Slimy salamander

Slimy Salamander

(Plethodon glutinosus)

NH Conservation Status: Not known.

State Rank Status: Reported historically but unsure if it still exists in the state or if the report represented a native population.

Distribution: Reported historically from one town (Rindge) in New Hampshire but it is not known whether the report represented a native population and if so, whether the population still exists.

Description: A medium to large (4.5-7 inch) black salamander with white or silvery speckles sprinkled across the back and sides. Slimy salamanders usually have a lighter belly than the rest of their body.

Commonly Confused Species: Leadback phase of the redback salamander; dusky salamander; Jefferson salamander.

Habitat: Terrestrial, found on moist woodland hillsides, floodplains, or ravines under logs, leaf litter, stones, or in rock crevices.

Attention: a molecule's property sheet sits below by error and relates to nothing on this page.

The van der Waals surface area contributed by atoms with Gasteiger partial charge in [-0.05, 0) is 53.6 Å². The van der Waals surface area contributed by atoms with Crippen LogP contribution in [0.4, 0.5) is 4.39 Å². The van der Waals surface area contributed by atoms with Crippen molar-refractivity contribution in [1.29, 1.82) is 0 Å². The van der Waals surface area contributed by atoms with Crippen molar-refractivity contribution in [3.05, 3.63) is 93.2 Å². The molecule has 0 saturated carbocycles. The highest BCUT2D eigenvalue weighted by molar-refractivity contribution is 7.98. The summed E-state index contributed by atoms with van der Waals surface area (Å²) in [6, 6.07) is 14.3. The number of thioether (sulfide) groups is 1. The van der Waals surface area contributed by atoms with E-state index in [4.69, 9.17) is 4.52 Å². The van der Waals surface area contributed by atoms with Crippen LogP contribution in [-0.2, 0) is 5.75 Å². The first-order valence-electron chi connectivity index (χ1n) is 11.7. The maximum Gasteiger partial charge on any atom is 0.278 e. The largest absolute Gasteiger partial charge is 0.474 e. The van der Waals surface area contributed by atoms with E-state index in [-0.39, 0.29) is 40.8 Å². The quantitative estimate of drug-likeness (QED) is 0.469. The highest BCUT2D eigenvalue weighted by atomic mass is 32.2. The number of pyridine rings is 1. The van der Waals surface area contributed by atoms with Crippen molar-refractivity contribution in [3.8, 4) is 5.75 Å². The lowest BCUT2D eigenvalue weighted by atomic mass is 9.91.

Life History: Ten to 20 eggs are attached to the roof of an underground cavity or in rock crevices or rotting logs. Hibernates underground.

Conservation Threats: Loss of habitat.

Distribution map: Click here for a map showing the towns where this species is reported to occur in NH

Slimy salamander
Slimy salamanders are sprinkled with small white flecks on their back and sides. ©Mike Marchand photo
Slimy salamander
Slimy salamander. ©USGS/John D. Willson photo


About Us
NH Fish and Game Dept.
11 Hazen Drive
Concord, NH 03301

top bottom background image